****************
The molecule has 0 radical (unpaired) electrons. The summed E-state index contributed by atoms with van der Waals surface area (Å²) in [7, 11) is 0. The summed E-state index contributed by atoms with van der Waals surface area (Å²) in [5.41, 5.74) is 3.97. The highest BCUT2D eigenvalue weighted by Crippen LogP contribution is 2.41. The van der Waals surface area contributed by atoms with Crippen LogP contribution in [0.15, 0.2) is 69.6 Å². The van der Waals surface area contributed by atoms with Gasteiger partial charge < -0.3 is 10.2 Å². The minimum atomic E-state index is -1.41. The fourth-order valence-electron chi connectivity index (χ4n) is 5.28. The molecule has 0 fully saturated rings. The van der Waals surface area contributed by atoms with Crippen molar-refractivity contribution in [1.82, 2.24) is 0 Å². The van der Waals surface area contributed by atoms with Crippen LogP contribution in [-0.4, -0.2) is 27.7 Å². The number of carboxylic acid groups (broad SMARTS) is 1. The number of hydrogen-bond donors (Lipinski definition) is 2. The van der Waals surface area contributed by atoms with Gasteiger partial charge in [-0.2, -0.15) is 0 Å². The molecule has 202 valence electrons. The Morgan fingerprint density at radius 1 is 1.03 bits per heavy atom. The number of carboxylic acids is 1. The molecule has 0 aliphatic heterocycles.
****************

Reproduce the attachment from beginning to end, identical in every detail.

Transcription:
The molecule has 0 radical (unpaired) electrons. The summed E-state index contributed by atoms with van der Waals surface area (Å²) in [7, 11) is 0. The summed E-state index contributed by atoms with van der Waals surface area (Å²) in [5.41, 5.74) is 3.97. The highest BCUT2D eigenvalue weighted by Crippen LogP contribution is 2.41. The van der Waals surface area contributed by atoms with Crippen LogP contribution in [0.15, 0.2) is 69.6 Å². The van der Waals surface area contributed by atoms with Gasteiger partial charge < -0.3 is 10.2 Å². The minimum atomic E-state index is -1.41. The fourth-order valence-electron chi connectivity index (χ4n) is 5.28. The molecule has 0 fully saturated rings. The van der Waals surface area contributed by atoms with Crippen molar-refractivity contribution in [1.82, 2.24) is 0 Å². The van der Waals surface area contributed by atoms with Crippen LogP contribution in [-0.4, -0.2) is 27.7 Å². The number of carboxylic acid groups (broad SMARTS) is 1. The number of hydrogen-bond donors (Lipinski definition) is 2. The van der Waals surface area contributed by atoms with Gasteiger partial charge in [-0.2, -0.15) is 0 Å². The molecule has 202 valence electrons. The Morgan fingerprint density at radius 1 is 1.03 bits per heavy atom. The number of carboxylic acids is 1. The molecule has 0 aliphatic heterocycles.